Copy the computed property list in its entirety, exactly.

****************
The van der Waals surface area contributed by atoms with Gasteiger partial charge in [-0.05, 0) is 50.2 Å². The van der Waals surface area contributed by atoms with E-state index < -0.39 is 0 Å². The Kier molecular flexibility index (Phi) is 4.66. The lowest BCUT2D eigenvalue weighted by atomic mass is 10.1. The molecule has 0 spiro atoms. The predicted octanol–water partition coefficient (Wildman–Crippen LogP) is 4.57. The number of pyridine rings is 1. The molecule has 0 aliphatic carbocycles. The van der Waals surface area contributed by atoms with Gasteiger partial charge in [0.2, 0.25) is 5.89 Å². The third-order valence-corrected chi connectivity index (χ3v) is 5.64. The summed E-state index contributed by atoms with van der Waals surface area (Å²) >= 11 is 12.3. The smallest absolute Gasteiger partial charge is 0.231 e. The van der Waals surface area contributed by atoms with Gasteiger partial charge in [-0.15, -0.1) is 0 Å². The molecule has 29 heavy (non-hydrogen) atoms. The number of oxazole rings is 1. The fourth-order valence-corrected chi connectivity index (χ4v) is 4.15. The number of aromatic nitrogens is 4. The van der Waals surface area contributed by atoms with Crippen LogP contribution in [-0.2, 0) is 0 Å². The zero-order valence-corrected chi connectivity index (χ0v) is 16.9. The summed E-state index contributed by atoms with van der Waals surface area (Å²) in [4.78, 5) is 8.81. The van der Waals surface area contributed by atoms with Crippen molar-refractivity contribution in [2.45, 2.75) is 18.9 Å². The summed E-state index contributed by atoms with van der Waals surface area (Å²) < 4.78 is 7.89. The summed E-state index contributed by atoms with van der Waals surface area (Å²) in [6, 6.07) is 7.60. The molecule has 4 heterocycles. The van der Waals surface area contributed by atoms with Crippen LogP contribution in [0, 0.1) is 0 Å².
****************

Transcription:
The van der Waals surface area contributed by atoms with Gasteiger partial charge in [-0.05, 0) is 50.2 Å². The van der Waals surface area contributed by atoms with E-state index < -0.39 is 0 Å². The Kier molecular flexibility index (Phi) is 4.66. The lowest BCUT2D eigenvalue weighted by atomic mass is 10.1. The molecule has 0 spiro atoms. The predicted octanol–water partition coefficient (Wildman–Crippen LogP) is 4.57. The number of pyridine rings is 1. The molecule has 0 aliphatic carbocycles. The van der Waals surface area contributed by atoms with Gasteiger partial charge in [0.2, 0.25) is 5.89 Å². The third-order valence-corrected chi connectivity index (χ3v) is 5.64. The summed E-state index contributed by atoms with van der Waals surface area (Å²) >= 11 is 12.3. The smallest absolute Gasteiger partial charge is 0.231 e. The van der Waals surface area contributed by atoms with Gasteiger partial charge in [-0.15, -0.1) is 0 Å². The molecule has 29 heavy (non-hydrogen) atoms. The number of oxazole rings is 1. The fourth-order valence-corrected chi connectivity index (χ4v) is 4.15. The number of aromatic nitrogens is 4. The van der Waals surface area contributed by atoms with Crippen LogP contribution in [-0.2, 0) is 0 Å². The zero-order valence-corrected chi connectivity index (χ0v) is 16.9. The summed E-state index contributed by atoms with van der Waals surface area (Å²) in [4.78, 5) is 8.81. The van der Waals surface area contributed by atoms with Crippen molar-refractivity contribution in [2.45, 2.75) is 18.9 Å². The summed E-state index contributed by atoms with van der Waals surface area (Å²) < 4.78 is 7.89. The summed E-state index contributed by atoms with van der Waals surface area (Å²) in [6, 6.07) is 7.60. The molecule has 4 heterocycles. The van der Waals surface area contributed by atoms with Crippen LogP contribution in [0, 0.1) is 0 Å².